The Food and Drug Administration (FDA) on June 15 ended the emergency-use authorization (EUA) for hydroxychloroquine and the closely related chloroquine for the CCP virus, commonly known as the novel coronavirus.
The agency reversed its authorization after being asked to do so by Gary Disbrow, acting director of the Biomedical Advanced Research and Development Authority (BARDA).
Based on recent trials, scientists at the FDA believe hydroxychloroquine and chloroquine, also known as HCQ and CQ, “are unlikely to produce an antiviral effect.”
“Earlier observations of decreased viral shedding with HCQ or CQ treatment have not been consistently replicated and recent data from a randomized controlled trial assessing probability of negative conversion showed no difference between HCQ and standard of care alone,” Denise Hinton, the FDA’s chief scientist, wrote in a letter (pdf) to Disbrow.
It is no longer reasonable to believe that hydroxychloroquine and chloroquine may be effective in treating COVID-19, Hinton said.
The authorization only applied to doses donated to the National Strategic Stockpile, the Association of American Physicians and Surgeons said in a statement, restricting the use of those doses to patients in hospitals.
Rescinding the order “means that the supply of the drug stuck in the stockpile is now free from the EUA’s restrictions, once it is released into the consumer supply chain,” it added.
Clinical trials, more rigorous than observational studies, are underway in the UK, the United States, and in other countries testing the efficacy and safety of hydroxychloroquine and chloroquine.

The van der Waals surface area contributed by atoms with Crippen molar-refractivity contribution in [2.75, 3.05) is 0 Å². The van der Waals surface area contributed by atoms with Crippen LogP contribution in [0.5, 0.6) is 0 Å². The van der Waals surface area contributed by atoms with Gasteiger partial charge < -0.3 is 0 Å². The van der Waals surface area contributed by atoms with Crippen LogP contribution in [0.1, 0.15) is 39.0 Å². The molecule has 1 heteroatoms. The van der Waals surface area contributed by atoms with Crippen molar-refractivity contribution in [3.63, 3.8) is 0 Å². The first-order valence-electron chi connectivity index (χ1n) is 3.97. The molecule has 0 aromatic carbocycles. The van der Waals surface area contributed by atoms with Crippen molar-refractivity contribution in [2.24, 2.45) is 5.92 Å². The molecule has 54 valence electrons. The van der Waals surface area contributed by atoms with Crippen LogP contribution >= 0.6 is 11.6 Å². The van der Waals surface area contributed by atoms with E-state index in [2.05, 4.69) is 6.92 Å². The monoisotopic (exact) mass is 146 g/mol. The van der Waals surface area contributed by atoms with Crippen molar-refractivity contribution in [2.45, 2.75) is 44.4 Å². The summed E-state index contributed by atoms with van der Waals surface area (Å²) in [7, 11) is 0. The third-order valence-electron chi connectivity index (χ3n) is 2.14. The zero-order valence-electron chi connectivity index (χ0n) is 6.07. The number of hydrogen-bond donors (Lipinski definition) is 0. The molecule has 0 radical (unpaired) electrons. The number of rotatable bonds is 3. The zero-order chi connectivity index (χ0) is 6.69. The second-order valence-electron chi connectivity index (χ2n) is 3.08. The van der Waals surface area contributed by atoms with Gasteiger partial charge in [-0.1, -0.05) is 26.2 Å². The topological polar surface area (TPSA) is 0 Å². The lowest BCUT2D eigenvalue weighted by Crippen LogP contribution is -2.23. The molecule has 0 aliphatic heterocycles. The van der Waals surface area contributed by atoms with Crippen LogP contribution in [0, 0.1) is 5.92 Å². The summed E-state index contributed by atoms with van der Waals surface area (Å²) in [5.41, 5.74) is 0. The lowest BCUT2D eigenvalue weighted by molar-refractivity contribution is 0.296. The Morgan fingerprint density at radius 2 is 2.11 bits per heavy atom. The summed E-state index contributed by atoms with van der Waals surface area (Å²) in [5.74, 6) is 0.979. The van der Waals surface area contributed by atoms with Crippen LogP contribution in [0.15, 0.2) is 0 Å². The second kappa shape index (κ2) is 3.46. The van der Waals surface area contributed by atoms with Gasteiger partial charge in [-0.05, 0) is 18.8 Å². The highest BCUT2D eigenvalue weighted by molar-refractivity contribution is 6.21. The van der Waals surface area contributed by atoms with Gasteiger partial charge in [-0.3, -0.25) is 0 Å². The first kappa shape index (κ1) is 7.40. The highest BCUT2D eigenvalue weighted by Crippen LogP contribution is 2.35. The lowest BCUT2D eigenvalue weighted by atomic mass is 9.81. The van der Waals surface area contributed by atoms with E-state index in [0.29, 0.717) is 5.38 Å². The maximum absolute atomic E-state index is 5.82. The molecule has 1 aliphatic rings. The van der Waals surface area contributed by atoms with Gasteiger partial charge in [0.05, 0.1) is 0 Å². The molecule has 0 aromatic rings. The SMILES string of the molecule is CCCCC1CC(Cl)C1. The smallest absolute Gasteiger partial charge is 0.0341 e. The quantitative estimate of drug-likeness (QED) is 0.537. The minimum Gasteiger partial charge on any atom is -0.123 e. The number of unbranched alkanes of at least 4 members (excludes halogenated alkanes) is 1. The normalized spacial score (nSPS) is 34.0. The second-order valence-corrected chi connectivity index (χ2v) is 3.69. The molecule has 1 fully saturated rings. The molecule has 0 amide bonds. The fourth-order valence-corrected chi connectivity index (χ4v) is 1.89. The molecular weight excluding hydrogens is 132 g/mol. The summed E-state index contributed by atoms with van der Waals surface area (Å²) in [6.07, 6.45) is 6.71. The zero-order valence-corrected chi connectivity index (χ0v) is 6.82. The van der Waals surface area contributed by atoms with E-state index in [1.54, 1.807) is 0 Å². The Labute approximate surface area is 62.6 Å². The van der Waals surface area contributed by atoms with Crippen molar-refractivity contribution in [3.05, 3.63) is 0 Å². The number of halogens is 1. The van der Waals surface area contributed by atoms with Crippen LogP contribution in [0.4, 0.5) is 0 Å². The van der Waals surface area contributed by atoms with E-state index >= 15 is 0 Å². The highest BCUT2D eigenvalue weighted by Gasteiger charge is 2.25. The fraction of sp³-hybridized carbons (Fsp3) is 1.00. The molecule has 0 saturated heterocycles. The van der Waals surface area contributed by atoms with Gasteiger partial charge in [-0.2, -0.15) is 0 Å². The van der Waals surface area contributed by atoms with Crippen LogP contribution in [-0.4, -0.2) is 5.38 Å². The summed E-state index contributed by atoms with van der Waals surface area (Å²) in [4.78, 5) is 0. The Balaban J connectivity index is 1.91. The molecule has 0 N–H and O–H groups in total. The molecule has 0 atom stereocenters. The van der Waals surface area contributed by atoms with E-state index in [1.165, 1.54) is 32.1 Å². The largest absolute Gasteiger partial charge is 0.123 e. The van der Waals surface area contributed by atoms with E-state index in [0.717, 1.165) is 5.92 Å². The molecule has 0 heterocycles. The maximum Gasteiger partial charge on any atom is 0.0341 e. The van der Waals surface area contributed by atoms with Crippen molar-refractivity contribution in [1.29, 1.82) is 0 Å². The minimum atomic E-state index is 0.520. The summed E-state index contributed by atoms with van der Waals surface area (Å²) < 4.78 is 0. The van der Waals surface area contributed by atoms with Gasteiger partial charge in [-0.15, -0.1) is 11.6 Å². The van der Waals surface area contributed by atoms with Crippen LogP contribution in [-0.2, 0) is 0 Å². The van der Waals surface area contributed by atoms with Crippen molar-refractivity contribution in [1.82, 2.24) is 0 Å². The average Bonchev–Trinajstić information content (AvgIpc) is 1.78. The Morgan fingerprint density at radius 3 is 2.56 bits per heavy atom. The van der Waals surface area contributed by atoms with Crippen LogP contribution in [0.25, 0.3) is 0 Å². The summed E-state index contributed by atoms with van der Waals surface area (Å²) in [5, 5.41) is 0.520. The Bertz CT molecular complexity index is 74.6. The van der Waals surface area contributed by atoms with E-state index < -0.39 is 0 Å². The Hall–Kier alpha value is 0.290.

The drugs were approved decades ago for use against ailments including malaria. They were used early during the pandemic in treatment of patients with the CCP virus, and doctors around the world said they worked against the disease.
The use of the drugs became a political issue when they were endorsed by President Donald Trump. Some of his critics quickly made hyperbolic claims and later circulated observational studies indicating the drugs aren’t effective against COVID-19.
One such study was retracted earlier this month after researchers admitted they couldn’t vouch for the data used.
While some studies have pointed to a lack of effectiveness in certain dosages and certain populations, others, including ones conducted in France and the United States, indicate the drug might be effective in some cases, especially when combined with azithromycin, an antibiotic, and zinc.
Indian researchers said last month that testing showed that health care workers who took hydroxychloroquine as a preventative medicine were less likely to get the CCP virus.
Trump took the drug as a prophylactic for two weeks and would take it again if he thought he was exposed, stated White House press secretary Kayleigh McEnany.
The FDA issued the authorization in March, but the next month it warned against using the drugs outside of hospitals or clinical trials because of side effects including heart issues.
BARDA, an office inside the Department of Health and Human Services, has had a large impact on policy concerning hydroxychloroquine.
Dr. Rick Bright, who headed the office, initially requested the emergency-use authorization, but later filed a whistleblower complaint alleging concerns he put forth about the drug were downplayed or ignored.
“We want to make sure that the drugs we consider are safe and effective. Many of these reports we had are anecdotal evidence,” Bright told lawmakers in May.
Disbrow replaced Bright after the doctor was shifted to the National Institutes of Health.